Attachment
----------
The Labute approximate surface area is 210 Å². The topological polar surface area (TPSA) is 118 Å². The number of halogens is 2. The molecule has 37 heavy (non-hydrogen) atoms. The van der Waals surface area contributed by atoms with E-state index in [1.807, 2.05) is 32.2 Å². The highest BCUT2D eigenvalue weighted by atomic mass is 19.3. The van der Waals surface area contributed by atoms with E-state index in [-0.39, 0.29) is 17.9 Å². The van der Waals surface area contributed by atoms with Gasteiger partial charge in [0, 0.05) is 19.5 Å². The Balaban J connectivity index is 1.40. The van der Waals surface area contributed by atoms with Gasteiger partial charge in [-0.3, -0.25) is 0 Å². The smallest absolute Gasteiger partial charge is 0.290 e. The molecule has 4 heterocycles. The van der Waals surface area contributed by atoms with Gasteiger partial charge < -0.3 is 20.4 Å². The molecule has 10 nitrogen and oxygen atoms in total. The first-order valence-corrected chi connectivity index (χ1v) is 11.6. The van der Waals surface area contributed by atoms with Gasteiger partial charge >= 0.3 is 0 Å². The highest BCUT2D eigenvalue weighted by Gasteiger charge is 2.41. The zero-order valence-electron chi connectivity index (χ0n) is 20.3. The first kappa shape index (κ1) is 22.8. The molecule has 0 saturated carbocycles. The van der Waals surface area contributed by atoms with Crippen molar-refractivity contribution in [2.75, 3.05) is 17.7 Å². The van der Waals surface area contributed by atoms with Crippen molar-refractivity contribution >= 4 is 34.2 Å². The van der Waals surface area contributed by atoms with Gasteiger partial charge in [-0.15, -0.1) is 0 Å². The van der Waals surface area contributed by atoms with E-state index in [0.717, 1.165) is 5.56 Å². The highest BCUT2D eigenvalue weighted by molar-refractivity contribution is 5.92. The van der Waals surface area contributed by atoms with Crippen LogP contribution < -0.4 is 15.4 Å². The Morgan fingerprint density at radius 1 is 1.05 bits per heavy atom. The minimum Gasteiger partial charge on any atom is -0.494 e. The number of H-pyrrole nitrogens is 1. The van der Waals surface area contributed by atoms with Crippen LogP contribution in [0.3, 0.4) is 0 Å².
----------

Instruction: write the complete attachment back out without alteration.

The Labute approximate surface area is 210 Å². The topological polar surface area (TPSA) is 118 Å². The number of halogens is 2. The molecule has 37 heavy (non-hydrogen) atoms. The van der Waals surface area contributed by atoms with E-state index in [1.807, 2.05) is 32.2 Å². The highest BCUT2D eigenvalue weighted by atomic mass is 19.3. The van der Waals surface area contributed by atoms with E-state index in [-0.39, 0.29) is 17.9 Å². The van der Waals surface area contributed by atoms with Gasteiger partial charge in [0, 0.05) is 19.5 Å². The Balaban J connectivity index is 1.40. The van der Waals surface area contributed by atoms with Gasteiger partial charge in [-0.3, -0.25) is 0 Å². The smallest absolute Gasteiger partial charge is 0.290 e. The molecule has 4 heterocycles. The van der Waals surface area contributed by atoms with Gasteiger partial charge < -0.3 is 20.4 Å². The molecule has 10 nitrogen and oxygen atoms in total. The first-order valence-corrected chi connectivity index (χ1v) is 11.6. The van der Waals surface area contributed by atoms with Gasteiger partial charge >= 0.3 is 0 Å². The highest BCUT2D eigenvalue weighted by Gasteiger charge is 2.41. The zero-order valence-electron chi connectivity index (χ0n) is 20.3. The first kappa shape index (κ1) is 22.8. The molecule has 0 saturated carbocycles. The van der Waals surface area contributed by atoms with Crippen molar-refractivity contribution in [2.75, 3.05) is 17.7 Å². The van der Waals surface area contributed by atoms with Crippen molar-refractivity contribution >= 4 is 34.2 Å². The van der Waals surface area contributed by atoms with Gasteiger partial charge in [-0.15, -0.1) is 0 Å². The van der Waals surface area contributed by atoms with E-state index in [0.717, 1.165) is 5.56 Å². The highest BCUT2D eigenvalue weighted by molar-refractivity contribution is 5.92. The van der Waals surface area contributed by atoms with Crippen LogP contribution < -0.4 is 15.4 Å². The Morgan fingerprint density at radius 1 is 1.05 bits per heavy atom. The minimum Gasteiger partial charge on any atom is -0.494 e. The number of H-pyrrole nitrogens is 1. The van der Waals surface area contributed by atoms with Crippen LogP contribution in [0.3, 0.4) is 0 Å².